conditions they like for its use.

In bourgois society you always and everywhere have laws. The special form 
of law and the form of commodity are constituents of bourgois society. 
Patent laws and copyright laws were not made for software!

Of course. But IP laws were never the foundation of the whole society,
which till now has always been based on work and consequently value. 
Why is this important? If commercial software has value, like physical
goods, then if free software disappears (say patents are applied to all
software, or rising nationalism leads to the internet being shut off -
insert favourite nightmare here) everything carries on much as before.
Just one more utopian possibility that didn't get fully realised (I
don't think this is remotely likely).

But if commercial software has no value, and technology continues to
lead to more things being digitisable and so also having no value, then
if free software disappears we do not end up where we were before. We
end up in a society not based on value, but on law-based ownership.
Since this conflicts with all the ideas of freedom present in
capitalist society, we also end up with a drastic loss of freedom.

I think, this is the ongoing fight about who can use (or usurp) the 
"general knowledge" (Marx). This topic is widely addressed by Hardt/Negri 
in "Empire" (in their broader terms: bio politics - adopted from Bourdieu 
AFAIK), however, I didn't read it yet. Anybody does?
Yes, it is interesting but fundamentally I didn't like it. Some parts
(maybe the parts by Negri?) are easy to read, other parts are full of
postmodernist terminology and I found them much harder - I would recommend
getting a German translation if possible! I didn't have the feeling that
it had much direct relevance to Oekonux arguments (except as far as it has
a common heritage from parts of the Grundrisse etc). Did I miss something,
anyone who read it? The last part (on global migration as the basis for
a new alternative) seemd just 'stuck on' to me, not a result of any
logical development. It could equally well have been replaced with a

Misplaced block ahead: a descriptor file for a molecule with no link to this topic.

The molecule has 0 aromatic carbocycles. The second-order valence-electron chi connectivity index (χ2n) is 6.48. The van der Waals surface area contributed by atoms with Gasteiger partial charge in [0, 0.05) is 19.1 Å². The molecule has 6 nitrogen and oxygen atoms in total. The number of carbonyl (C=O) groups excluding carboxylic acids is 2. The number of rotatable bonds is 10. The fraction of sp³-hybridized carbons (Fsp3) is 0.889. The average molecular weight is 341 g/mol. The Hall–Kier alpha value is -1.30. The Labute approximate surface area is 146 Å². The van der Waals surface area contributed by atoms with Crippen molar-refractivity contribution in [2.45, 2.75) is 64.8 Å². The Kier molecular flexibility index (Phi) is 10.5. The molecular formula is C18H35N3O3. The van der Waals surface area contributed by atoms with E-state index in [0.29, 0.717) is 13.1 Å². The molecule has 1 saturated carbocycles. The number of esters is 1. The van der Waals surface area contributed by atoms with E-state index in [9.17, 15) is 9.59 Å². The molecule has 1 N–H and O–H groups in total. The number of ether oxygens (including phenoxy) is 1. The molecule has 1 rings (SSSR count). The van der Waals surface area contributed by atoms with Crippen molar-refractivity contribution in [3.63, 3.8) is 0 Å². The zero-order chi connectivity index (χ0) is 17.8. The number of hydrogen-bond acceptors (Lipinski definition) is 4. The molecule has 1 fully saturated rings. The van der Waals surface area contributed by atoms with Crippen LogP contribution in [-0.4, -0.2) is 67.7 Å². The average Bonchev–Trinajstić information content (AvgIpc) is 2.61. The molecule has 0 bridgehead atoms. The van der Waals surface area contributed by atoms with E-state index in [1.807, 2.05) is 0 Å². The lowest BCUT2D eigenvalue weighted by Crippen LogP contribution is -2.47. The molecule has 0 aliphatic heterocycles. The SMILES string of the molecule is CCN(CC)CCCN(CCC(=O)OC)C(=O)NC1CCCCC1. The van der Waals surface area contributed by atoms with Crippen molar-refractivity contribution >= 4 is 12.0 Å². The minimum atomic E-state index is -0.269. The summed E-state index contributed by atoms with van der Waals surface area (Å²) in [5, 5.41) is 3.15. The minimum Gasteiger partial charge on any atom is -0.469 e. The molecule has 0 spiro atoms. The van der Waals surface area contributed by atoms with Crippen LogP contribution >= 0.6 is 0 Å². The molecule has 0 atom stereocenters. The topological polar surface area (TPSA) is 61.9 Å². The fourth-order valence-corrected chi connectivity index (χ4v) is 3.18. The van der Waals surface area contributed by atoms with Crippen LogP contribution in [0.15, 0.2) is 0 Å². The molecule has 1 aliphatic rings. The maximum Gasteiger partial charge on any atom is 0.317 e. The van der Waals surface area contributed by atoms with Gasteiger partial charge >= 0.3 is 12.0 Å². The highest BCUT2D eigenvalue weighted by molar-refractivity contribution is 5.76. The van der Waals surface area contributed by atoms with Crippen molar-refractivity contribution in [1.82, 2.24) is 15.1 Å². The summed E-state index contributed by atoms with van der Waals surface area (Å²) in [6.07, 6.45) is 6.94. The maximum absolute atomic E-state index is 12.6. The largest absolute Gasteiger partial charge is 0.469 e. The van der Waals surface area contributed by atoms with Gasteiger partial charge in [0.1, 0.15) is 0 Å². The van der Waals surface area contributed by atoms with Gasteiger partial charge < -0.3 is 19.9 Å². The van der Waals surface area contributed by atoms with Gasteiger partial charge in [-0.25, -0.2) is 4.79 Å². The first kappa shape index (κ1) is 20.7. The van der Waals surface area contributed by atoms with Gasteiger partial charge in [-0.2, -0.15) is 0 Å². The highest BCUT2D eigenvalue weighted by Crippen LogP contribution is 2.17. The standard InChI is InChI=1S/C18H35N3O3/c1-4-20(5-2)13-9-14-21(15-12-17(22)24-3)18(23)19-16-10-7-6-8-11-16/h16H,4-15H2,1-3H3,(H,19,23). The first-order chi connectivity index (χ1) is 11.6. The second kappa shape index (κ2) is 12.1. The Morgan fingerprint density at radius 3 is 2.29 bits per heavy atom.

section on free software, or almost anything...
Did you read Jeremy Rifkin's 'Age of Access'? That's closer to my 

If I'm right, saying 'free software is not a commodity' does not
distinguish it from commercial software, which is also 'worthless as
the air we breathe'. One possible conclusion from that is that all
software should be free, as should all formulae for medicine, all
genetic knowledge, etc. etc. (as opposed to having to create an
equivalent, special 'free' version of all the existing commodity

Well, what keep us off from saying: Human activities are "worthless as the 
air we breathe"? For me setting some commodities "free" can only be the 
first step. I cannot see, that anybody will be more convinced, if you 
argue, that 'software is not a commodity' - by "nature" or what is your 
ground? All was societal made...

My ground is also social. If something takes very little work to copy, it
is impossible to make it into a real commodity. It is possible to pretend
it is a commodity (put a CD in a big empty box), but it is still not
really a commodity, since commodities are based on work to produce things
for exchange in a market. This is a social fact, not a natural one.  And
if the core activities of society are not based on commodities, but on a
kind of rent, then this is a big problem for capitalism as a system, which
it will only be able to patch over by more and more unpleasant laws, 
destroying more and more of our freedom. Rent is compatible with 
capitalism, but can't be the basis for the whole system without the
system becoming something else.
I don't think this argument will convince anyone of the rightness of free
software better than your argument, but it does make other differences.

For example, there was a recent article on Marxism and Copyleft on . The author, like you, says software (and
information in general) has increased in value. As a result he predicts
struggles over this value between commercial software houses and free
software developers, with the lack of value of free software devaluing
paid programmers work. People who don't see this ('open source'
supporters) are cast as some kind of naive or treacherous people in the
middle (I'm exaggerating, but I think this is the trend of what he says).
I think this is completely and utterly wrong.

Another difference: most medicines can be produced very cheaply (the value
of a bottle of pills is mostly very close to the value of a CD of
software), and prices are kept artifically high by IP law. Medicine should
be free (not necessarily as in beer, and not without legal controls over
manufacture and testing, but without restrictions caused by IP law). The
countries asking for the right to make their own AIDS medicines at their
true value are doing so on the same grounds as people who say software
should be free. But if you say software/medicine have value because of an
increased immaterial part, it is harder to see such common ground.
An oekonux argument might be: 'They have value, so it's normal to produce
them as commodities. Unless there are groups of chemists designing new
medicines without pay, there is no non-commodity alternative to the 
current system'. Maybe that's unfair to oekonux, but it sounds a logical
consequence to me - oder nicht?